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SAN JOSE MERCURY NEWS PHOTO/JOANNE HOYOUNG LEE
The UNC women's soccer team celebrates their 2000 NCAA Women's College Cup win
against the UCLA Bruins at the Spartan Stadium in San Jose on Sunday.
Students participated in a
walk, listened to speakers
and participated in testing
for HIV for World AIDS Day.
By Katy Dillard
A line of more than 200 students
stretched from the Bell Tower down
South Road on Friday afternoon as stu
dents gathered to march in support of
AIDS awareness and prevention.
The event recognized World AIDS
Day with a 1 1/2-mile walk beginning at
the Bell Tower and ending at Polk Place.
“The fact that there are 200 to 300
people (here) today shows that there is
passion and concern for this issue,” said
Marcie Fisher, chairwoman of the plan
ning committee and high-risk program
specialist with the UNC Center for
Healthy Student Behaviors.
This third annual march was the finale
of a week of events, including an AIDS
discussion session and walk-in HIV test
ing. “I think there is a typical miscon
ception that (HIV and AIDS) doesn’t
happen here - that it doesn’t happen on
college campuses,” Fisher said. “What
we hope happened through this week of
education is some real, concrete events
that help dispel these myths.”
Although several student groups were
represented at the march, many people
came in small groups or as individuals
with more personal callings to support
“I feel invested in making sure this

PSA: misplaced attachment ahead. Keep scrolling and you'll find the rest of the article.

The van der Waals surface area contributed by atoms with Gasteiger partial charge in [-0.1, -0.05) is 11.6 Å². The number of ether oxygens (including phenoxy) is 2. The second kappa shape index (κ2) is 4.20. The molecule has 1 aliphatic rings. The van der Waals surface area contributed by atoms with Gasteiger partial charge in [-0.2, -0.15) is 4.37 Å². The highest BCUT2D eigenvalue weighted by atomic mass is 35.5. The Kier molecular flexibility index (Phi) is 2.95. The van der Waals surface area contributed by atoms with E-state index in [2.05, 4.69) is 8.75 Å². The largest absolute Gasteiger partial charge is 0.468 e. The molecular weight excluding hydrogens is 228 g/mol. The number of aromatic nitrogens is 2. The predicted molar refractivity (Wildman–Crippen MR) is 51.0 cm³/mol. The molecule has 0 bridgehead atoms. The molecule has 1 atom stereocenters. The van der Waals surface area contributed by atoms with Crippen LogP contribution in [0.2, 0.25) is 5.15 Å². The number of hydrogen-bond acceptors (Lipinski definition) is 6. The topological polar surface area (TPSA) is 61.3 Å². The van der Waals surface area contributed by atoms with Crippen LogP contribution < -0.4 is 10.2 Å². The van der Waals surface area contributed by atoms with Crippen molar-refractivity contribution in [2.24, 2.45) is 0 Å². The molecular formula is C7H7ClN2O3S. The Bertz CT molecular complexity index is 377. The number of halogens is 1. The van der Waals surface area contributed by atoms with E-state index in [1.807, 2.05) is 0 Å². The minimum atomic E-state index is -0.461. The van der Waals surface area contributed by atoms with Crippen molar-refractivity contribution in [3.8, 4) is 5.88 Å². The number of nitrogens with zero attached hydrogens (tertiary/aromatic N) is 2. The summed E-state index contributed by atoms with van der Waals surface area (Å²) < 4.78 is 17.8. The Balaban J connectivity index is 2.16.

(AIDS) knowledge is widely known
because I’m gay, and AIDS has hit the
See AIDS WALK, Page 2
Community's Holiday Parade
Combines Tradition, Diversity
By Leigh Josey
Marching bands, cattle and a plethora of anders
characterized Saturday’s Chapel Hill-Carrboro
Families lined Franklin Street on Saturday,
watching more than 100 parade units go by.
Some observers make the parade, which dates
back to 1948, an annual tradition, such as Chapel
Hill resident Mary Jane Young. “We love the
parades; we come every year,” Young said.
A festive atmosphere was present in the
Christmas sweaters, bells and fuzzy brown ander
headpieces bystanders wore. As more floats and par
ticipants passed by, the crowd’s enthusiasm swelled.
By Jermaine Caldwell
Inspect Deone Powell’s closet, and one
will soon realize we are living in a material
world, and Powell is a material boy.
Gap, American Eagle, Polo,
Abercrombie & Fitch, Kenneth Cole and
Timberland are his brands of choice.
“I’m a sucker for clothes,” Powell said.
“It’s a habit I have to break.”
And with a semester almost under his
belt full of budget woes and parking stress,
Powell is still in the learning phase of his